I just received an offer to XYZ, Inc. through recruiter A. Now this opportunity is a contract position and I would prefer full time, but I can take the contract if necessary.

Now I was just reached out to by recruited B looking to hire someone full time (not contract), so that they can offer the same services to company XYZ, Inc., but I need to go through the interview process with recruiter B first; even-though XYZ liked me.

Should I make recruiter A wait to see if I get an offer from recruiter B?

Is it just completely despicable to even consider this, since I already went through the process with recruiter A?

I don't love doing this, but I would really prefer the full time position; especially since we're expecting a baby, and vacation and paternity will be good to have.

  • You're worried about being despicable to the company only; let the recruiters be damned.
    – user42272
    Jan 11, 2017 at 7:34
  • Keep in mind that if you are getting head hunted by two separate recruiting agencies, then these two jobs are probably not for the same department within that company. In my experience, it is typically up to the hiring manager to determine if, when, and what 3rd party recruiting agency assists with the hire.
    – user48276
    Jan 11, 2017 at 17:02

3 Answers 3


Do not respond to Recruiter B. B is useless to you. (And if you did, don't sign anything, etc.)

You have actually interviewed with the company and are free to work with them directly now, right? You ought to express your interest in a full time position to them. You can mention the opening you heard from B but I would not even bring B up at all (but you can mention their mail merge if you want).

There are a lot of different situations possible between recruiters and companies, but usually their job is, essentially, to headhunt, make an introduction, and get paid for that. Recruiter B did not do any of that and owes nothing to you and has no claim on your relationship with the company -- and if they advertised something to you, lucky you, don't give them the time of day for that.

If the company folds you into FTE they will likely still pay recruiter A. If there is a contract loophole and they don't have to, then that would be poor business ethics. Recruiter A will immediately stop working with the company, as will other recruiters, but this is between Recruiter A and the company, not between you and Recruiter A.

Conversely, the company already found you and interviewed you, so Recruiter B is of no use to them in filling either role, at least by you. Do you really think Recruiter B can make a better case for your candidacy than you can right now? (Bearing in mind that you have actually interviewed with the company, and B has merely heard of you).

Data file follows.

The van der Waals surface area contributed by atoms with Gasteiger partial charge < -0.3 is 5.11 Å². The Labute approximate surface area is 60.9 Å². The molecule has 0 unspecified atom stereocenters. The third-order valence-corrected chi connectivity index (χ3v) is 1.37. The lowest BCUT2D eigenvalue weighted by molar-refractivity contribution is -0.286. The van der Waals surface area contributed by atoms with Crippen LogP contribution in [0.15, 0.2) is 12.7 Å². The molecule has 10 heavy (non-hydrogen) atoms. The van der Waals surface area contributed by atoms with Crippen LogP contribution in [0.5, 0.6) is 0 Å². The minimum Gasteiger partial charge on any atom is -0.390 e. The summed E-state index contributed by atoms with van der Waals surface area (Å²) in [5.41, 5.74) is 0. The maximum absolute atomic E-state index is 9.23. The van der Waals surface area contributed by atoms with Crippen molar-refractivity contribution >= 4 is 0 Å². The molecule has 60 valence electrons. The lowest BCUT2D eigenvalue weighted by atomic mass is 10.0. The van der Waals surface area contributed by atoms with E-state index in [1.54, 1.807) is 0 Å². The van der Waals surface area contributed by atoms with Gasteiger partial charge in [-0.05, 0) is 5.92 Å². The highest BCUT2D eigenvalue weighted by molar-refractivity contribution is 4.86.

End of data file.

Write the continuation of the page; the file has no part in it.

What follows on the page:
If the situation between the company and the recruiters is more complex, I would expect the company to properly advise you. I can't think of any situation where withholding this knowledge from them can help anyone at all.

  • Thank you for your feedback. Would this still be the case if recruiter B is sending me to company ABC; which in turn wants to offer my services to XYZ. I guess that this might create an awkward situation still...
    – sonar
    Jan 11, 2017 at 15:12
  • @sonar I don't really know what you mean about the relationship between you/ABC/XYZ. You will have to explain more.
    – user42272
    Jan 11, 2017 at 20:35

Depends on where you are, a recruiter told me that a lot of companies have a system whereby the first recruiter to put in the CV for you gets the commission. So it could turn into a fight between the recruiters.

Anyway, how do you proceed? Telling recruiter 1 about recruiter 2's job would be unethical. I'd call the person who interviewed you and ask if the two roles ARE the same and express a strong preference for permanency. That way you might be able to negotiate getting job 2 without upsetting recruiter 2 too much and getting recruiter 1 paid because they did the introduction.

If the jobs are different you have to treat them separately. Possible permanent vs definite contract? I'd aim to prove myself on the contract and get moved over to permanent.

Good luck

  • its not 2 recruiters pitching the same Job B is going to contact the OP to A he will be employed by B and not A Jan 12, 2017 at 11:27
  • It's the introduction that matters over here. If agent A sends my CV to company XYZ they've made the introduction for a certain period of time and Company B would be told "too late" even iif OP let them send his CV through for the permanent role. My advice was for OP trying to switch his offer to the permie one by talking to the interviewer
    – mcottle
    Jan 12, 2017 at 13:46
  • no there are two separate employers this is not the same as two agencies sending the same CV to a single employer - read the OP's Q Jan 12, 2017 at 16:15
  • OK I get your point. OP would have to be nuts to go for company B. Bodyshop companies like this are probably less stable than a fixed term contract with the client.
    – mcottle
    Jan 12, 2017 at 16:53

You're going to kill this opportunity if two recruiters both submit to XYZ. Typically, two submissions will invalidate your chance. Don't mess around!

XYZ doesn't want to end up in court with two agencies fighting over the finder's fee.

  • This isn't a good answer if it's not justified.
    – user42272
    Jan 11, 2017 at 7:32
  • Justified, my foot. I've been doing contract work just like this for 20 years.
    – Xavier J
    Jan 11, 2017 at 10:58
  • My very first job that I got through a recruiter, three recruiters actually sent me to the same company. No problem at all. Got an interview, then a job offer, then they asked me which recruiter contacted me first, and that one got paid.
    – gnasher729
    Jan 11, 2017 at 22:28

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